Comics I Love: Ms Marvel

Last year for Christmas, LKH got me a pretty amazing gift, a year-long subscription to Marvel Unlimited, Marvel Comics' online reading service that gives users access to all of Marvels digital comics up to about six months ago. It is an amazing service for comic fans like me who haven't collected in a long time and want to catch up with all their old favourites.

Aside from the joy of catching up with X-Men and Spider-Man, I was able to read the first arc in one of Marvel's recently launched titles, Ms. Marvel. I am a little late to the Kamala Khan love-fest, but this book is too good not to add my praises.

If you are a comics fan, you have surely heard of Kamala Khan by this point. She is one of the most high profile characters Marvel has introduced in years, and critics have lauded the book. For any of you uninitiated to its marvels (see what I did there), Kamala is a Pakistani-American teen growing up in her hometown of Jersey City. She is exposed to Terrigen Mists (a common source for superpowers in the Marvel Universe), and she gains the ability to alter her size and shape. This is a dream come true for Kamala who is a total superhero fangirl and takes on the recently abandoned codename of her idol, Carol Danvers (now known as Captain Marvel - another book you should check out). She protects her hometown from superhuman threats while trying to live a normal teenage life.

Her comic has the most parallels to early Spider-Man, but what makes it particularly interesting is that it adds an element that is often lacking from superhero comics, religious faith. Kamala is Muslim, and her faith and Pakistani heritage play large roles in her identity as much as she wrestles with both. It is refreshing to see a comic deal with religion in such a respectful and thoughtful way. Given that the editor, Sana Amanat, used inspiration from her own life in the creation of the character, and that she hired another Muslim woman, G. Willow Wilson, to write the book, it should be no surprise that the character's personal life feels so particularly well developed. (I should also take a quick moment to mention how much I love Adrian Alphona's art in this book as well.)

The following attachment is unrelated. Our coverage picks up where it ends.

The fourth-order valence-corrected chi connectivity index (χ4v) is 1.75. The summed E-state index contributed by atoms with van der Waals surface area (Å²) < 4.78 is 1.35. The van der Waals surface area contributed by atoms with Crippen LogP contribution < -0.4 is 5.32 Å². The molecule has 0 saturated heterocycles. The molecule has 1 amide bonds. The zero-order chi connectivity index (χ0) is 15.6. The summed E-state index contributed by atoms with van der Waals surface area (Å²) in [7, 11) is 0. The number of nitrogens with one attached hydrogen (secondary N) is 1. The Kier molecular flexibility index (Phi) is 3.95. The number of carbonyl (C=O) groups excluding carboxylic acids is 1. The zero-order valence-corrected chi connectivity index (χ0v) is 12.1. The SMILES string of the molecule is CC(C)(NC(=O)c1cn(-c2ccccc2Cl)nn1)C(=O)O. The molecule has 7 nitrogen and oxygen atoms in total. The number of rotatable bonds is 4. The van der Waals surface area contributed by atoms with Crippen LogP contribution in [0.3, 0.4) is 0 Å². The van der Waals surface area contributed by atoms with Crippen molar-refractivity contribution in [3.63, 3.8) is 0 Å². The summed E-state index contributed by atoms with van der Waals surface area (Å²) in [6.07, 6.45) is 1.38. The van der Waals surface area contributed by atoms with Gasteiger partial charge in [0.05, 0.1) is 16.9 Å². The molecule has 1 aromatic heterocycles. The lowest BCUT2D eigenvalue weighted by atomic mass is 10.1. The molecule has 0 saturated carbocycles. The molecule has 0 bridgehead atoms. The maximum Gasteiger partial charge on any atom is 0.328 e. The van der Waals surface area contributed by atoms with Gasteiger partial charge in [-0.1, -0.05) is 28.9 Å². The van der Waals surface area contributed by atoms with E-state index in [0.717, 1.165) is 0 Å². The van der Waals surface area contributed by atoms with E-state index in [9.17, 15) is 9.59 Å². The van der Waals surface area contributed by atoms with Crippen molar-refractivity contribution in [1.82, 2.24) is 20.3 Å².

What I love most about the book is how normal her adolescent struggles are, starting with her relationships. Her parents are loving, but she finds them overprotective. Her brother is very devout, and she thinks this is a bit weird. Her female best friend is rebellious, which she admires though she tends to be a bit more of a rule follower. Her male best friend annoys her most of the time though he also helps her quite a bit and harbours a secret crush.
After hearing all the accolades about this new hero, I was intrigued, but I was probably most surprised by how much I could relate my own life to hers. She is a good kid who is a complete nerd and makes good grades. (Sounds familiar.) She is devoted to her faith though some aspects of it really drive her crazy. (Yeah, been there.) She wants to make a positive difference in her community, and she abhors violence. (This is starting to be a little too familiar.)

I worried Marvel might tokenise her a little, particularly with all they did to promote the book, but the artists working on this have far too much respect for the character and what she represents to allow that. Instead they have created a character who normalises the experiences of adolescents from minority backgrounds. It is hard to imagine anyone reading this book and not being able to relate to it in some way, and it is almost as hard to imagine them not loving Kamala almost immediately. We need more positive portrayals of Muslims in popular culture, and Ms. Marvel sets the standard.

Minor spoilers ahead: My favourite part of the first arc is early on when Kamala first gains her powers. She cannot control them consciously and has accidentally transformed into the likeness of Carol Danvers, her idol. Her response is surprising, even to herself. She always assumed that being white, blonde, beautiful, and powerful would solve all her problems. She idealised whiteness and heroism. When she finds herself in Ms Marvel's body, she is actually disturbed. She isn't Kamala anymore, and the tight fitting clothes are embarrassing. She feels like an imposter and wants to go back to normal. In just a few masterful panels, this book captures so poignantly the coming of age and assimilation issues that many minority teens face. From that point on, I was hooked. Her team up with Wolverine later on in the arc is another highlight as it forces her to consider whether it is possible to be a superhero without resorting to violence to protect people.

I also love the dorky humour in this book. It deals with serious issues, but the humour prevents it from becoming too heavy-handed. It also just makes it really fun to read. When the latest issue appears in my library, I am always very excited to jump in. That says quite a bit about the quality of the book because I am clearly not the target audience.

When Dash is old enough for comics, this is the first one I want to introduce her to. There are few other superheroes I would more want her to emulate.

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